Whatever the intrinsic value of "best of" lists, they keep coming: Last week U.S. News & World Report published its 11th annual ranking of the nation's overall best hospitals and the best in 17 specialties.
The rankings have become very popular, especially to the hospitals that make the list every year. As the magazine hits the stands, press releases from many of the listed hospitals come spinning out of the chute. The Hospital of the University of Pennsylvania gushes that it's "the only (hospital) in the Delaware Valley Region" on the list.
But the most important part of the U.S. News package comes in the main story and several sidebars detailing hospital and corporate efforts to reduce medical errors in hospitals.
According to one sidebar, hospitals, physicians, employers and insurers in Pittsburgh have formed the Pittsburgh Regional Healthcare Initiative, which includes efforts to use safety breakthroughs from other professions in medicine. Part of that is a five-day course offered by aluminum maker Alcoa detailing how it overhauled its manufacturing process in an effort to cut accidents to zero.
Now that's a zero-tolerance policy we can all agree on.
Isn't it convenient. Quorum Health Resources, a Brentwood, Tenn.-based healthcare giant, is still chasing the homecourt advantage in the lawsuit brought against it by whistleblower James Alderson. After seeking a change in venue from Tampa, Fla., to Nashville and receiving in response a recommendation from Tampa U.S. Magistrate Thomas Wilson to move the trial to Atlanta, Quorum continues to tug at the legal violin strings.
"If the case is tried in Nashville, Quorum's senior executives attending the trial will be able to return to their offices and put in several hours of solid work at their desks and see their families at night," the company pleaded in a 20-page brief objecting to the magistrate's recommendation.
"If the case is tried for two or three years in Tampa, or Atlanta, or anywhere else outside of Nashville, that will not be possible. Given this reality, it is hardly an overstatement to conclude that a trial in Nashville will be overwhelmingly more convenient for Quorum than a trial in any other district."
Quorum's lawyers said the company is "not a deep organization, and it will be an extra burden on Quorum's senior executives who will be in attendance at trial if this case is tried in Tampa."
To Quorum, in the words of President and Chief Executive Officer James Dalton, this is a "bet-the-company case."
Ficus power. Two of Congress' most influential healthcare leaders could face extra competition at the polls this year--from a potted plant.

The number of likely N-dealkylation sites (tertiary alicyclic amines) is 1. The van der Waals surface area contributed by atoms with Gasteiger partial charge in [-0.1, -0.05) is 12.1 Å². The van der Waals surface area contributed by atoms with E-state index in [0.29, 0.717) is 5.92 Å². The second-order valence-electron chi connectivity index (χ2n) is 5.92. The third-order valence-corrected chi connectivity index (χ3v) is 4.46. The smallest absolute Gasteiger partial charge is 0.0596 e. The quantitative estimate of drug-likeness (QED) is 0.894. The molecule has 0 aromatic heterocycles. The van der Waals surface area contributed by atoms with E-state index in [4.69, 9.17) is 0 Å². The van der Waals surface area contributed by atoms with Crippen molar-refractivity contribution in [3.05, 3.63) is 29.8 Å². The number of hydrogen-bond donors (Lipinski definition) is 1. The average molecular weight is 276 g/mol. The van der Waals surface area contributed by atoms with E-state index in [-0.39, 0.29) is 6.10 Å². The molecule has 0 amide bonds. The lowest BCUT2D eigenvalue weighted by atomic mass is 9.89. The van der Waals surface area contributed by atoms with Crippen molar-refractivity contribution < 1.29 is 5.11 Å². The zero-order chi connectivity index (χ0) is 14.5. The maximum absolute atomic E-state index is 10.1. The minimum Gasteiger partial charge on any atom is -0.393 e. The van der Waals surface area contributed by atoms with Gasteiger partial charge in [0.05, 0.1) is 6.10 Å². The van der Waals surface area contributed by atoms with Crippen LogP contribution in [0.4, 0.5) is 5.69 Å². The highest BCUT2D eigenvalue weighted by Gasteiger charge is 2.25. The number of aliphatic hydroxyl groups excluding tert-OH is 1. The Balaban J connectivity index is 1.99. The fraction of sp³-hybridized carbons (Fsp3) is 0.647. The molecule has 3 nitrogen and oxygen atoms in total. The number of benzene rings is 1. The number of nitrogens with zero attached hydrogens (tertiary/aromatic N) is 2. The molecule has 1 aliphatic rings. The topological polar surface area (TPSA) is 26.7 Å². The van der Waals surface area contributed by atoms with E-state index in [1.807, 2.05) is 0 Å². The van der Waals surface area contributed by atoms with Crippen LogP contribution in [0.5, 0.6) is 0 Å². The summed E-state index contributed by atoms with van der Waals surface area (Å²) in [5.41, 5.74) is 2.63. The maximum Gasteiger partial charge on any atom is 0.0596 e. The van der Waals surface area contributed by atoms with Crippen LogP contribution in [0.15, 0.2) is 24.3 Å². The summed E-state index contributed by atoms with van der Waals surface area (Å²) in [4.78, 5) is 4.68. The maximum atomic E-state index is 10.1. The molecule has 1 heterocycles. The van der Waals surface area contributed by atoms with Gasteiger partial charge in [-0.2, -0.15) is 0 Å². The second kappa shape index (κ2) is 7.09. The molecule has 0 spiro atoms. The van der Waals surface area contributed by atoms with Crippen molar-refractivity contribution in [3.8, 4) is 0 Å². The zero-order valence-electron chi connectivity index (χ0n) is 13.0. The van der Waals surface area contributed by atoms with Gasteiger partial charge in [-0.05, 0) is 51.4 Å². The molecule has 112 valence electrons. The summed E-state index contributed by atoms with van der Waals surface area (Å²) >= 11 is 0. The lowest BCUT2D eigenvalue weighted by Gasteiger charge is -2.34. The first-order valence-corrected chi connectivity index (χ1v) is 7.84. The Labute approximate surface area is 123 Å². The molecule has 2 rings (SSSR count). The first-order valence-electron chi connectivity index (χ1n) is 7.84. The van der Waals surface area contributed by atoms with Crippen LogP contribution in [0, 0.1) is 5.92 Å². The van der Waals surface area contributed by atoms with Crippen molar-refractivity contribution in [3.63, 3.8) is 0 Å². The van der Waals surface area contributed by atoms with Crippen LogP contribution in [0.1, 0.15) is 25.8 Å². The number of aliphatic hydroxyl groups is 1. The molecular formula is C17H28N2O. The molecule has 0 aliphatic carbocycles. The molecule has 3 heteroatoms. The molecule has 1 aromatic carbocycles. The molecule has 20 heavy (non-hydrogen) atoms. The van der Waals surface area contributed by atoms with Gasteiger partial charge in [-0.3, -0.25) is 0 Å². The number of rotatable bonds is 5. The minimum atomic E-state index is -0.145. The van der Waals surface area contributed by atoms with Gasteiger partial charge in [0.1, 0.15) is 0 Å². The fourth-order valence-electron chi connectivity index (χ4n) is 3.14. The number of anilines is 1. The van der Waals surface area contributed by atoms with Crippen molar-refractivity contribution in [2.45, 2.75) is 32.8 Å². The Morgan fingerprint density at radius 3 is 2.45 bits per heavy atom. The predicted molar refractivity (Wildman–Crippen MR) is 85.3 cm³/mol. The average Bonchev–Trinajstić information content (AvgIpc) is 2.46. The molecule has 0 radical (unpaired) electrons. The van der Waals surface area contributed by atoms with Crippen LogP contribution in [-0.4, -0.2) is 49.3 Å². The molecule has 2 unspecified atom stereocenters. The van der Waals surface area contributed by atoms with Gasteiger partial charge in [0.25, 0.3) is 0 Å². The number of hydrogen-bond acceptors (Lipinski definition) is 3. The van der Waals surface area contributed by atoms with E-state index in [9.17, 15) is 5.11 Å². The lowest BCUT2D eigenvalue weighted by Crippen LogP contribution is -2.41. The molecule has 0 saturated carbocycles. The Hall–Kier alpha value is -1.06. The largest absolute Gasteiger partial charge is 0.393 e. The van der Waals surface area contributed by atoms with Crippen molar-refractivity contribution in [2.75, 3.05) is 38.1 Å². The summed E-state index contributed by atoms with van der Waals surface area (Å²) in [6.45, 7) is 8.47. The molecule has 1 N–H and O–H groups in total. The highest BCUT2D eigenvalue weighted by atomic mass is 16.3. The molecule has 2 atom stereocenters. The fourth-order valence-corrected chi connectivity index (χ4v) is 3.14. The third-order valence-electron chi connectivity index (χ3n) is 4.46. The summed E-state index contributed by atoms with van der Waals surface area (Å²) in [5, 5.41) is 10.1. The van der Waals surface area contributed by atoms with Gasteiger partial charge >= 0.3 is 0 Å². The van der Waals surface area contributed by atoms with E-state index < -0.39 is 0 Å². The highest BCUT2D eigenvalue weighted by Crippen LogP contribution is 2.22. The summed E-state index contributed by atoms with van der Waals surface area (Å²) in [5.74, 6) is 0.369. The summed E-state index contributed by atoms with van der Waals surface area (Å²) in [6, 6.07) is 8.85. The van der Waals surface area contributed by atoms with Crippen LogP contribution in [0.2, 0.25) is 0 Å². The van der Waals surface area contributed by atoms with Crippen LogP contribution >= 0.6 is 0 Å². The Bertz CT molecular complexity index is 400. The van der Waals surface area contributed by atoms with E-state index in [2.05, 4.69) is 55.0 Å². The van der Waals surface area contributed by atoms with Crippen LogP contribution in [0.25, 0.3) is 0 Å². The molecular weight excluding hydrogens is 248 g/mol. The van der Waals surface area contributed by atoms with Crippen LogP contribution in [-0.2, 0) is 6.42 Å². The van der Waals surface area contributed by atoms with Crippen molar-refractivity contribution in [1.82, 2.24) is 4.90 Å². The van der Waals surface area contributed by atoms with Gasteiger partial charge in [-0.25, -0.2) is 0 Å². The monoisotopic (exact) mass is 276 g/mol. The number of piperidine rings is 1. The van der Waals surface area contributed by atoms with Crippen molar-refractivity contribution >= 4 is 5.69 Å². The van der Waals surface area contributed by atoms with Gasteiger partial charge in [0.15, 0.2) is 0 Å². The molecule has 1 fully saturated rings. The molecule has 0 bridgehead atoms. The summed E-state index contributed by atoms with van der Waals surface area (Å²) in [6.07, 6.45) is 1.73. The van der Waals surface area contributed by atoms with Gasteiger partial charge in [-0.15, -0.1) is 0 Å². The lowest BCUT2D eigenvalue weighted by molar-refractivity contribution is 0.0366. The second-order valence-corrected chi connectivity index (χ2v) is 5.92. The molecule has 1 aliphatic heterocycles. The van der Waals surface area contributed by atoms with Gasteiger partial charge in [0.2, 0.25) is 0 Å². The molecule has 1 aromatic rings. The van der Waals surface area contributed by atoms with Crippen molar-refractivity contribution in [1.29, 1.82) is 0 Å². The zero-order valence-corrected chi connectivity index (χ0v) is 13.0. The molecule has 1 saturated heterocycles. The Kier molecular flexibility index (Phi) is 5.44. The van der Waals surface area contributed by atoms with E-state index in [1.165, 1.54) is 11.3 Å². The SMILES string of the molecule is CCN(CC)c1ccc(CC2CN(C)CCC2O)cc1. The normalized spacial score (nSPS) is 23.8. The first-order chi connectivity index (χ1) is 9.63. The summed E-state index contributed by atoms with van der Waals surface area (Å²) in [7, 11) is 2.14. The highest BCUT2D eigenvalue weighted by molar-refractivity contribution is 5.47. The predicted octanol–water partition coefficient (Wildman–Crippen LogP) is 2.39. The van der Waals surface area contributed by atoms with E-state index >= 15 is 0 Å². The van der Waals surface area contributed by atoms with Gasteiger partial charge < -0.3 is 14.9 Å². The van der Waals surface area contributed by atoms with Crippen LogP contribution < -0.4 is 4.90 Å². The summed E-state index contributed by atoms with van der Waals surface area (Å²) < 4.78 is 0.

Reps. William Thomas (R-Calif.) and Michael Bilirakis (R-Fla.) unwittingly made cameo appearances on a recent episode of the Bravo channel's "The Awful Truth," a half-hour satire show created by filmmaker Michael Moore.
Moore is famous for the documentary film "Roger & Me," in which Moore repeatedly tries to meet with General Motors Corp. Chairman Roger Smith to discuss the severe impact of plant closings on GM's (and Moore's) hometown of Flint, Mich.
This time Moore just wants to give voters more choice--namely, a bunch of ficus trees.
In the June 21 episode of "The Awful Truth," Moore showed up on Capitol Hill armed with his green-leafed alternatives, targeting congressmen facing little or no competition.
"Voters have stopped going to the polls because today's politicians--Republicans and Democrats alike--all stand for pretty much the same things," says Moore in a written statement. "The ficus campaign has recaptured voters' imagination in a way no other candidate can, by offering a real choice: politician or potted plant."
Among those who met their leafy rivals were Thomas, chairman of the House Ways and Means health subcommittee, and Bilirakis, chairman of the House Commerce health subcommittee. Both laughed good-naturedly at the stunt.
Thomas, who ran unopposed in his last election, this time faces Democrat Pedro "Pete" Martinez Jr.; Bilirakis' lone opponent, Reform Party candidate Jon Duffey, entered the race two months ago.
Ducking Durban? Pharmaceutical manufacturers probably wished the controversial AIDS victims support group ACT UP had taken some of its products in preparation for the recent International AIDS conference in Durban, South Africa. Like maybe tranquilizers.
ACT UP took drugmakers to task instead, slamming their pricing policies for AIDS and HIV drugs and accusing the companies of avoiding the conference by citing security concerns.
"The real story is that Pfizer, Glaxo (Wellcome) and other companies are afraid to be confronted by thousands of people with AIDS . . . who are risking death without treatment," says ACT UP spokesman Melvin White. "It's one thing to explain your pricing policy at a shareholders' meeting--it's quite another to face a woman who can't afford your drug."
A spokeswoman for Glaxo Wellcome, which manufactures AZT (trade name Retrovir), denied the charge, saying the company had sponsored an exhibit and some 25 academic presentations at the conference, as well as community outreach and scholarships in Durban.
Although Jack Watters, M.D., a Pfizer medical director, remained in New York during the conference, he denied his company was ducking AIDS victims. "I've been in as many AIDS hospitals and wards as any of the AIDS activists," he said. "I shy away not one bit from patients who have the appalling burden of this disease."